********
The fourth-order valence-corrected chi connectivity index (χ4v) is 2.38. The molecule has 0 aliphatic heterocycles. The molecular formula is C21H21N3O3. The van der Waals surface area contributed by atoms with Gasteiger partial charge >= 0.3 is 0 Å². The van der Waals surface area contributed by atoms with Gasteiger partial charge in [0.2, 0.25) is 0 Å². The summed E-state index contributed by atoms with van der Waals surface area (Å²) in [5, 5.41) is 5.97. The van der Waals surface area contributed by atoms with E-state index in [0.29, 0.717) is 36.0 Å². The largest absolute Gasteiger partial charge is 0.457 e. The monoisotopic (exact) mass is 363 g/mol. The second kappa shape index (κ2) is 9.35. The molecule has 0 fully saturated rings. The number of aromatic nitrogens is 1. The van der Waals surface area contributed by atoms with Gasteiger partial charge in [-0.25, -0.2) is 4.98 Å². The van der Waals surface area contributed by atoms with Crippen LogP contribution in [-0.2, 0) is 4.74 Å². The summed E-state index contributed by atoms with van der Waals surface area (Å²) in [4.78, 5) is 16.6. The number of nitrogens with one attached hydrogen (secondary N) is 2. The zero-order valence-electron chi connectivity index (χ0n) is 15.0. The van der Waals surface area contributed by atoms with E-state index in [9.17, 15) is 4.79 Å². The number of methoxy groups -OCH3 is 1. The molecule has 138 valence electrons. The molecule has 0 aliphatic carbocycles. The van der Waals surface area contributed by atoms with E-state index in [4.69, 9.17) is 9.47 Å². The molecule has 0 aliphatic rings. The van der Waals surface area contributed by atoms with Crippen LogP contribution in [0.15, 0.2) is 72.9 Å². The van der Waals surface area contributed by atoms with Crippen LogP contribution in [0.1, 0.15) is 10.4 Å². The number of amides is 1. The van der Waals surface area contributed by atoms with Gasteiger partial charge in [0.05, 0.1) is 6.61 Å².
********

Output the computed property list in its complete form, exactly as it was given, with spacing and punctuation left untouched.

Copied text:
The fourth-order valence-corrected chi connectivity index (χ4v) is 2.38. The molecule has 0 aliphatic heterocycles. The molecular formula is C21H21N3O3. The van der Waals surface area contributed by atoms with Gasteiger partial charge >= 0.3 is 0 Å². The van der Waals surface area contributed by atoms with Gasteiger partial charge in [0.2, 0.25) is 0 Å². The summed E-state index contributed by atoms with van der Waals surface area (Å²) in [5, 5.41) is 5.97. The van der Waals surface area contributed by atoms with E-state index in [0.29, 0.717) is 36.0 Å². The largest absolute Gasteiger partial charge is 0.457 e. The monoisotopic (exact) mass is 363 g/mol. The second kappa shape index (κ2) is 9.35. The molecule has 0 fully saturated rings. The number of aromatic nitrogens is 1. The van der Waals surface area contributed by atoms with Gasteiger partial charge in [-0.25, -0.2) is 4.98 Å². The van der Waals surface area contributed by atoms with Crippen LogP contribution in [-0.2, 0) is 4.74 Å². The summed E-state index contributed by atoms with van der Waals surface area (Å²) in [4.78, 5) is 16.6. The number of nitrogens with one attached hydrogen (secondary N) is 2. The zero-order valence-electron chi connectivity index (χ0n) is 15.0. The van der Waals surface area contributed by atoms with E-state index in [9.17, 15) is 4.79 Å². The number of methoxy groups -OCH3 is 1. The molecule has 138 valence electrons. The molecule has 0 aliphatic carbocycles. The van der Waals surface area contributed by atoms with E-state index in [4.69, 9.17) is 9.47 Å². The molecule has 0 aliphatic rings. The van der Waals surface area contributed by atoms with Crippen LogP contribution in [0.15, 0.2) is 72.9 Å². The van der Waals surface area contributed by atoms with Crippen LogP contribution in [0.1, 0.15) is 10.4 Å². The number of amides is 1. The van der Waals surface area contributed by atoms with Gasteiger partial charge in [0.05, 0.1) is 6.61 Å².